By Paul Gottlieb
Peninsula Daily News
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Heavy-equipment operators were working on the path this week at Rayonier as they demolished a bridge over Ennis Creek.
A proposed CSO-related amendment to the mill site cleanup agreement between the state Department of Ecology and Rayonier will be discussed at an Ecology-sponsored meeting from 6:30 p.m. to 8:30 p.m. today at Linkletter Hall at Olympic Medical Center, 939 Caroline St.
A 7 p.m. Ecology presentation will be followed by a question-and-answer session.
The amendment “is intended to eliminate or substantially reduce one or more pathways for exposure to a hazardous substance.”
Pockets of contamination — PCBs, dioxins and other toxic chemicals — were left by the mill when it closed in 1997 after 68 years of operation.
The amendment will add the processing of soil excavated for the CSO project to Rayonier's existing cleanup agreement with Ecology.
Deadline for public comment on the amendment is next Wednesday.
Comment can be made tonight to site manager Marian Abbett or emailed to email@example.com.
More information is at http://tinyurl.com/9qj9sdy.
The purpose of the CSO project is to reduce stormwater and raw-sewage discharges into Port Angeles Harbor.
Trenches for the CSO project will be dug beginning in September, city Public Works and Utilities Director Glenn Cutler said.
The trenches will hold pipes that will make their way over the creek under a new 100-foot bridge and to a 5 million-gallon tank formerly owned by Rayonier on the site that will store overflow sewage and stormwater.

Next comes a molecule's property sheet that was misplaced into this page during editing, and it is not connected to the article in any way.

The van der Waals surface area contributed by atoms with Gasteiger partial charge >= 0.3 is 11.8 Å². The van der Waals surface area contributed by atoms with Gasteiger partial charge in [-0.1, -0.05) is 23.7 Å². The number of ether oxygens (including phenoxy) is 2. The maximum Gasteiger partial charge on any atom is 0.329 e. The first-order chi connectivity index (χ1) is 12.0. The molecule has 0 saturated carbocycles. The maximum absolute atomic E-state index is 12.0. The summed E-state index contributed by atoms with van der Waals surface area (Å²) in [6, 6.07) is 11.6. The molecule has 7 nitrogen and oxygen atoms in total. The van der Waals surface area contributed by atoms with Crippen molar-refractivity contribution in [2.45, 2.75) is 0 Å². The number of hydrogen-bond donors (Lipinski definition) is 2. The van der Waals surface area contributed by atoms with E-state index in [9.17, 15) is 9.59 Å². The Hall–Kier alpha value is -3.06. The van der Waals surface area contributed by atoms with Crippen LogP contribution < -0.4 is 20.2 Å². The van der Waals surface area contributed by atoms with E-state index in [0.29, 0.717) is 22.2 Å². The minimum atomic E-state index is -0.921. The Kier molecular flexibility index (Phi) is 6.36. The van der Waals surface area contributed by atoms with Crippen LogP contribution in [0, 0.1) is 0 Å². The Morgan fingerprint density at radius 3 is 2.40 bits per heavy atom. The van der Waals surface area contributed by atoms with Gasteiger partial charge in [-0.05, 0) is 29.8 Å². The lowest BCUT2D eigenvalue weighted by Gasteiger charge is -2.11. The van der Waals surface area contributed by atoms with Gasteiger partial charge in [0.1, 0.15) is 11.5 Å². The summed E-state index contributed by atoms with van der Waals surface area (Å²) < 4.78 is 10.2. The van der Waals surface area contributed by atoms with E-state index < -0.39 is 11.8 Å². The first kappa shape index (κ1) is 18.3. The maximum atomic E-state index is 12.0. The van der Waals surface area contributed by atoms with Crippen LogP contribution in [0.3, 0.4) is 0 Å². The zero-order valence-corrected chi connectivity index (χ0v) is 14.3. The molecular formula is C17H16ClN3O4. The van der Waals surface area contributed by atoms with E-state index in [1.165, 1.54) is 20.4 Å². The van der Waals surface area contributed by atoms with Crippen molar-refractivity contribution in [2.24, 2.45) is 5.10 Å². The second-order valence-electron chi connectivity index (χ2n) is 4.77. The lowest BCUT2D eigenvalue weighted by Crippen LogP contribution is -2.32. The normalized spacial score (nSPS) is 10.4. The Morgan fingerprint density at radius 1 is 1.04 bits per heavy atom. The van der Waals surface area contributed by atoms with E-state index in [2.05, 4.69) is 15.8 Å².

The tank also is being worked on this week, Cutler said.
The CSO work is being conducted under a $16.3 million contract with IMCO General Construction of Ferndale that constitutes Phase 1 of the project.
The bridge, which will have a single traffic lane, will become part of the trail and will be designed to add a second traffic lane.
“If we do redevelopment down there, we might as well have a bridge we can drive vehicles over,” Cutler said.
The new section of Olympic Discovery Trail will replace a section of trail that is on the southern edge of the 75-acre parcel.
Abbett said Tuesday that soil from the CSO trenching is planned to be placed on a plastic liner and be covered with plastic, then be sampled for contaminants as part of the final cleanup.
Cultural monitors for the Lower Elwha Klallam tribe and city archaeologist Derek Beery are observing the work, since the mill site is above the remains of an ancient Klallam village.
Cutler said in an earlier interview that the city and tribe have done exploratory work at the site and that the city has chosen “a low-risk route for the piping and ground-disturbing activities.”
Rayonier removed an estimated 90 percent of contaminated soils “a number of years ago,” said Charles Hood, Rayonier spokesman, Tuesday.
Ecology is still determining the scope of the cleanup and how much it extends into Port Angeles Harbor, he said.
The company has spent about $30 million on cleanup, Hood said.
“We are committed to cleaning it up,” Hood said.
The company does not now have equipment on the site, he said.
A fence surrounds the property.
“I don't think the fence will come down at this point,” Hood said.
Senior Staff Writer Paul Gottlieb can be reached at 360-452-2345, ext. 5060, or at firstname.lastname@example.org.